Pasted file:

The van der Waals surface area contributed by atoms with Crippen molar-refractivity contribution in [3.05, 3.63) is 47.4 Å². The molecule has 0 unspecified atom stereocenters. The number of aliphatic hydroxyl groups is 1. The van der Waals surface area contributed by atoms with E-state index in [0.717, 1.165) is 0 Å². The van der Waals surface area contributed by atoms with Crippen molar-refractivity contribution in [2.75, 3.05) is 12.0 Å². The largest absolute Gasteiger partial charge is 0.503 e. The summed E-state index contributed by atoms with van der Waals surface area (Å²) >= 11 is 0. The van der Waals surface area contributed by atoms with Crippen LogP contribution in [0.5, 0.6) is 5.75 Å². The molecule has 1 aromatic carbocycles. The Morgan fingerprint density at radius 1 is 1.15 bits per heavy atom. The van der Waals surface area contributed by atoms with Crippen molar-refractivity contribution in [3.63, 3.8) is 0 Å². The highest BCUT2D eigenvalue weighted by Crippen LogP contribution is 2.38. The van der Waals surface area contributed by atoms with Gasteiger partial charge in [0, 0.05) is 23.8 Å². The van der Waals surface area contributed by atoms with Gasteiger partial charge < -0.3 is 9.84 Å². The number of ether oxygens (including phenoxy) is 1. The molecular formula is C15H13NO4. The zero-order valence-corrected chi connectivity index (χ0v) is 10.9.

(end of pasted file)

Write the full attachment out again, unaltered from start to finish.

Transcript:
The van der Waals surface area contributed by atoms with Crippen molar-refractivity contribution in [3.05, 3.63) is 47.4 Å². The molecule has 0 unspecified atom stereocenters. The number of aliphatic hydroxyl groups is 1. The van der Waals surface area contributed by atoms with E-state index in [0.717, 1.165) is 0 Å². The van der Waals surface area contributed by atoms with Crippen molar-refractivity contribution in [2.75, 3.05) is 12.0 Å². The largest absolute Gasteiger partial charge is 0.503 e. The summed E-state index contributed by atoms with van der Waals surface area (Å²) >= 11 is 0. The van der Waals surface area contributed by atoms with Crippen LogP contribution in [0.5, 0.6) is 5.75 Å². The molecule has 1 aromatic carbocycles. The Morgan fingerprint density at radius 1 is 1.15 bits per heavy atom. The van der Waals surface area contributed by atoms with Crippen molar-refractivity contribution in [3.63, 3.8) is 0 Å². The highest BCUT2D eigenvalue weighted by Crippen LogP contribution is 2.38. The van der Waals surface area contributed by atoms with Gasteiger partial charge in [0, 0.05) is 23.8 Å². The van der Waals surface area contributed by atoms with Gasteiger partial charge < -0.3 is 9.84 Å². The number of ether oxygens (including phenoxy) is 1. The molecular formula is C15H13NO4. The zero-order valence-corrected chi connectivity index (χ0v) is 10.9.